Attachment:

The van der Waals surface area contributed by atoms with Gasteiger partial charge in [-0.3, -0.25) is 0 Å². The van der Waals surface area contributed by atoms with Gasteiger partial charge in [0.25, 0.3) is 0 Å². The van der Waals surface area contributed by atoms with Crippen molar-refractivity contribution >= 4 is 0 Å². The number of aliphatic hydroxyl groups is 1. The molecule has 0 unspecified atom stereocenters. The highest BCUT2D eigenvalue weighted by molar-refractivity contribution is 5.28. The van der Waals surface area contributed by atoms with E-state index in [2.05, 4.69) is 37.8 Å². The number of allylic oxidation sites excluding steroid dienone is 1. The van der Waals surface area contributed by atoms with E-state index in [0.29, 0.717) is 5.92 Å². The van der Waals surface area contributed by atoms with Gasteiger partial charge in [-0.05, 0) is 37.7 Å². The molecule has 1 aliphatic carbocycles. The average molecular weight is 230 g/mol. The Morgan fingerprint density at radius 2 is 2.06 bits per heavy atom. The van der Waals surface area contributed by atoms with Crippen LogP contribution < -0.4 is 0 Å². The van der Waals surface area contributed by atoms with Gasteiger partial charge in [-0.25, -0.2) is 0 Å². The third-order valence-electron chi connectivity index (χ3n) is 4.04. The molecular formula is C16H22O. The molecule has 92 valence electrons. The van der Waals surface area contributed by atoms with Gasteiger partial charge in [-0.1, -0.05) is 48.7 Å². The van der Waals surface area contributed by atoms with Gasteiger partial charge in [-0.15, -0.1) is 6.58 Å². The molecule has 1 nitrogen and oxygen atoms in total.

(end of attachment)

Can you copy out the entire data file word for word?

The van der Waals surface area contributed by atoms with Gasteiger partial charge in [-0.3, -0.25) is 0 Å². The van der Waals surface area contributed by atoms with Gasteiger partial charge in [0.25, 0.3) is 0 Å². The van der Waals surface area contributed by atoms with Crippen molar-refractivity contribution >= 4 is 0 Å². The number of aliphatic hydroxyl groups is 1. The molecule has 0 unspecified atom stereocenters. The highest BCUT2D eigenvalue weighted by molar-refractivity contribution is 5.28. The van der Waals surface area contributed by atoms with E-state index in [2.05, 4.69) is 37.8 Å². The number of allylic oxidation sites excluding steroid dienone is 1. The van der Waals surface area contributed by atoms with E-state index in [0.29, 0.717) is 5.92 Å². The van der Waals surface area contributed by atoms with Gasteiger partial charge in [-0.05, 0) is 37.7 Å². The molecule has 1 aliphatic carbocycles. The average molecular weight is 230 g/mol. The Morgan fingerprint density at radius 2 is 2.06 bits per heavy atom. The van der Waals surface area contributed by atoms with Crippen LogP contribution < -0.4 is 0 Å². The van der Waals surface area contributed by atoms with Gasteiger partial charge in [-0.25, -0.2) is 0 Å². The third-order valence-electron chi connectivity index (χ3n) is 4.04. The molecular formula is C16H22O. The molecule has 92 valence electrons. The van der Waals surface area contributed by atoms with Gasteiger partial charge in [-0.1, -0.05) is 48.7 Å². The van der Waals surface area contributed by atoms with Gasteiger partial charge in [-0.15, -0.1) is 6.58 Å². The molecule has 1 nitrogen and oxygen atoms in total.